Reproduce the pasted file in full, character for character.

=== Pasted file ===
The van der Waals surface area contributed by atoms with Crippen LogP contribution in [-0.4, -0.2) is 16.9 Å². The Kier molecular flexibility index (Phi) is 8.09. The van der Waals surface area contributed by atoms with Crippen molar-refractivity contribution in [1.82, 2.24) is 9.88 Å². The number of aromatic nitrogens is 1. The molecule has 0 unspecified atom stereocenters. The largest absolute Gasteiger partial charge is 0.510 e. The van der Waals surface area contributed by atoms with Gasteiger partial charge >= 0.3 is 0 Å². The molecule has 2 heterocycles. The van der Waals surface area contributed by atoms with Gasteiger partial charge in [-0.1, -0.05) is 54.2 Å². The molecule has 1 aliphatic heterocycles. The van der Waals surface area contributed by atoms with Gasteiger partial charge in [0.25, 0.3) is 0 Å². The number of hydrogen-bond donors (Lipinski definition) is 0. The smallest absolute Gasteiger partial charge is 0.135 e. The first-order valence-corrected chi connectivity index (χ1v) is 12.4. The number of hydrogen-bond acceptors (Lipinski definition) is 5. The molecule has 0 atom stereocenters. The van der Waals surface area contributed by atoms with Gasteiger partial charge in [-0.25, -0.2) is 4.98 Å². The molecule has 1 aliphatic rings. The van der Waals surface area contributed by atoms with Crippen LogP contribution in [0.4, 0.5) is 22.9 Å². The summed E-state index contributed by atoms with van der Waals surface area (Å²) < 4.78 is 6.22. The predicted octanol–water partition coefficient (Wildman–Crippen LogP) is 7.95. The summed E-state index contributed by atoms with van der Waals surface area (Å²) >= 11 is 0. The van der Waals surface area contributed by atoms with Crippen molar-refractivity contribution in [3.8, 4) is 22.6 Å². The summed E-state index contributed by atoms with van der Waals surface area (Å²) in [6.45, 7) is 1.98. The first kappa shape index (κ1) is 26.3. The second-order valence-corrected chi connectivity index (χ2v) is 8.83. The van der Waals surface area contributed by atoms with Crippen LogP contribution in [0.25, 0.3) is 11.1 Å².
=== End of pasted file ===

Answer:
The van der Waals surface area contributed by atoms with Crippen LogP contribution in [-0.4, -0.2) is 16.9 Å². The Kier molecular flexibility index (Phi) is 8.09. The van der Waals surface area contributed by atoms with Crippen molar-refractivity contribution in [1.82, 2.24) is 9.88 Å². The number of aromatic nitrogens is 1. The molecule has 0 unspecified atom stereocenters. The largest absolute Gasteiger partial charge is 0.510 e. The van der Waals surface area contributed by atoms with Gasteiger partial charge >= 0.3 is 0 Å². The molecule has 2 heterocycles. The van der Waals surface area contributed by atoms with Gasteiger partial charge in [-0.1, -0.05) is 54.2 Å². The molecule has 1 aliphatic heterocycles. The van der Waals surface area contributed by atoms with Gasteiger partial charge in [0.25, 0.3) is 0 Å². The number of hydrogen-bond donors (Lipinski definition) is 0. The smallest absolute Gasteiger partial charge is 0.135 e. The first-order valence-corrected chi connectivity index (χ1v) is 12.4. The number of hydrogen-bond acceptors (Lipinski definition) is 5. The molecule has 0 atom stereocenters. The van der Waals surface area contributed by atoms with Gasteiger partial charge in [-0.25, -0.2) is 4.98 Å². The molecule has 1 aliphatic rings. The van der Waals surface area contributed by atoms with Crippen LogP contribution in [0.4, 0.5) is 22.9 Å². The summed E-state index contributed by atoms with van der Waals surface area (Å²) < 4.78 is 6.22. The predicted octanol–water partition coefficient (Wildman–Crippen LogP) is 7.95. The summed E-state index contributed by atoms with van der Waals surface area (Å²) >= 11 is 0. The van der Waals surface area contributed by atoms with Crippen molar-refractivity contribution in [3.8, 4) is 22.6 Å². The summed E-state index contributed by atoms with van der Waals surface area (Å²) in [6.45, 7) is 1.98. The first kappa shape index (κ1) is 26.3. The second-order valence-corrected chi connectivity index (χ2v) is 8.83. The van der Waals surface area contributed by atoms with Crippen LogP contribution in [0.25, 0.3) is 11.1 Å².